Thatcher and Blair’s performances as sisters are genuine, so much so you believe they could be sisters. There are these little tender moments where they care for each other regarding a loose tooth, then here are those moments where they fight, and then another where Sadie can’t put up with Sawyer insisting that there’s a monster. Their connection shines through the entire film. It’s the other parts of the film that doesn’t work. Messina is fine. And there’s a subplot involving Sadie trying to reconnect with her friends that doesn’t have any place in the film other than to pad for more runtime. The reality is that the film revolves around the family. Everyone else is just background characters.
So “The Boogeyman” may not raise or lower the bar when it comes to scary movies. Still, it gets the job done as something that could be an introduction to the horror genre for those who may be too young or can’t handle the jump scares. The sound work and shadowplay create chills when it comes to those scenes at night or in the dark. And because this creature only operates in the dark, it makes its movements completely unpredictable, which only heightens the tension.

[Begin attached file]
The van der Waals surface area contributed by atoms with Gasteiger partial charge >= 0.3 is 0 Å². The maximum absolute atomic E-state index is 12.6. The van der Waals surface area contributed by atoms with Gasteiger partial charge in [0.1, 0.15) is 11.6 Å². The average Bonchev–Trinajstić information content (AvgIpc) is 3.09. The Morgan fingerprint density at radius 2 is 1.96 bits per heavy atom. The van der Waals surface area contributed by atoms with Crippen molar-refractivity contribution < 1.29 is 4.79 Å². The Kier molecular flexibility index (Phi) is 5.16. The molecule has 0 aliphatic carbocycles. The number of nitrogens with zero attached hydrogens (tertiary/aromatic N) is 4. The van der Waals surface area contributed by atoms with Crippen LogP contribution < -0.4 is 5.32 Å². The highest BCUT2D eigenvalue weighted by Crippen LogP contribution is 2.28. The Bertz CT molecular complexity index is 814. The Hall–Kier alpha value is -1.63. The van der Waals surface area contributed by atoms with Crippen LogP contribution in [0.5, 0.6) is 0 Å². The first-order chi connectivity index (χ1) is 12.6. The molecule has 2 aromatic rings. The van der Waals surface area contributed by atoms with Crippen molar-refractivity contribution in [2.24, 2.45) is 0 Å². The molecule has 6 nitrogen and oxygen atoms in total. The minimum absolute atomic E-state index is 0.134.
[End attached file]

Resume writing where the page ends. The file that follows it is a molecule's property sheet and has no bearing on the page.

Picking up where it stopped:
As for the Bonus Features, “The Boogeyman” only contains two. One is a short 15-minute documentary, while the other is an outtake reel. The latter is an obligatory piece that shows the goofs and gags the cast had when they forgot their lines or had a happy accident.
The documentary is where the production fun is at as it takes a look at the making of “The Boogieman,” King’s work as an author, and an exploration of creature’s mythology. Producer Shawn Levy talks about relishing the opportunity to tell such a revered short story, while producer Dan Levine and director Rob Savage address how scary reading the short story at such a young age was for them.
The documentary shows how some things were changed for the film, like how Sadie became the heroine and the Lester Billings character was changed into something more sympathetic rather than a harbinger of evil or how they turned an eight-page short story into a feature-length film. And the screenwriters spoke about overcoming some of those challenges.
Overall, “The Boogeyman” on digital would make an excellent addition to your libary, especially if you want to ease the young ones into the horror genre. Its got effective jump scares, and utilizes lights and sounds to amplify that sense of dread. What’s more, it feels completely grounded because of how it focuses on the characters overcoming the grief of losing a beloved one. The film doesn’t exactly subvert the genre but contains a resonating story.
Here’s a full list of the special features that are available on the digital and Blu-ray:
- Into the Darkness Featurette – Open the door into the dark world of The Boogeyman as the cast and crew share how the terrifying tale, based on Stephen King’s classic short story, was crafted.
- Outtakes – It’s not all just jump scares and bumps in the night.
“The Boogieman” is available on Digital now, and will be available on Blu-ray on October 10, 2023.